Today I welcome author Daniel Arenson to Terry's Place. With ebooks surging in popularity, many authors are going indie—abandoning their publishers, uploading their novels to ebook stores, earning more money, and selling directly to readers instead of to booksellers. Daniel has some insights to share.
Ebooks are the biggest revolution for reading since Gutenberg... and not because we're switching from paper to digital.
In the 15th century, the invention of print changed the world.Reading and writing were skills few owned. Producing books required copying every word by hand. Print brought knowledge and light to thehuman race and was, perhaps, the most important invention since language itself.
Now, in 2010, we're seeing a new revolution for the book. At a dizzying pace, ebooks are taking over. Millions of readers have already switched to ereaders such as Kindle or Nook. They carry hundreds of titles in their handheld devices whose monitors mimic paper. But it's not the medium--an electronic device vs. a paper book--which is significant. This is a revolution because for the first time, authors can sell their work directly to readers.
Until now, authors did not sell books to readers. They sold books to bookshops or libraries. When promoting their books, they relied on reviews in publications such as Publishers Weekly, Kirkus Reviews,Library Journal, or Booklist--publications librarians and booksellers read. They promoted their books in catalogs sent to booksellers. And they needed a publisher to do this. Without a publisher, authors would never see reviews in these publications, never see their books in bookshops. Authors wrote for publishers who sold to booksellers; the reader was far down the chain. Some authors self-published, but this was an expensive option, and critics and booksellers ignored these titles, leaving readers unaware of them.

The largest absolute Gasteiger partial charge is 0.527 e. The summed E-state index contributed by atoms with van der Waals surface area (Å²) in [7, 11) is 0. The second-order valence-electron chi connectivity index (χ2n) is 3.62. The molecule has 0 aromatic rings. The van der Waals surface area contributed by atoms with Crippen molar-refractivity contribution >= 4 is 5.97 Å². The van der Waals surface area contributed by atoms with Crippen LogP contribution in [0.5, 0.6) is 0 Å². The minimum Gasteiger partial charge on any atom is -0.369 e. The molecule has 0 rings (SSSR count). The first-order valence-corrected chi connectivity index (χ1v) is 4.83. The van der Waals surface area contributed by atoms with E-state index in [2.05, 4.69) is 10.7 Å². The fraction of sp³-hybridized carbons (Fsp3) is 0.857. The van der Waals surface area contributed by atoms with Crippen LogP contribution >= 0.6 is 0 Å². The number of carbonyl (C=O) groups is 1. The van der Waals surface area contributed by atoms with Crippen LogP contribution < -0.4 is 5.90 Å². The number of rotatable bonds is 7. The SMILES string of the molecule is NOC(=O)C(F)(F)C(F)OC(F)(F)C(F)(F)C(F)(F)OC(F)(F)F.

Today many authors are going indie, even authors who already sold novels to traditional publishers.On their own, they're uploading their novels to ebook stores, such as the Kindle store. And these authors are marketing their books directly to readers. Instead of sending copies to critics and hoping for reviews, they're going online; they're hitting the blogs, the social networking sites, the various discussion boards devoted to fiction. They're interacting directly with readers, and they're selling books. Many books. And without a publisher keeping most of the profit, these authors are earning more money than ever.
This is a great time both for authors and readers. We have more books than ever to choose from. Publishers are no longer literature's gatekeepers. For the first time, we're seeing a real author-to-reader relationship. It's an exciting time to write. It's an exciting time to read. Literature is more alive and kicking than ever.
Daniel Arenson sold his first short story in 1998. Since then, dozens of his stories and poems have appeared in various magazines, among them Flesh & Blood, Chizine, and Strong Verse. He also wrote "Firefly Island", a fantasy novel. Now available for Kindle, it tells of a girl who seeks her long-lost brother across an island full of monsters and magic.
For free stories, recommended fantasy novels, writing tips, and more, visit: http://www.DanielArenson.com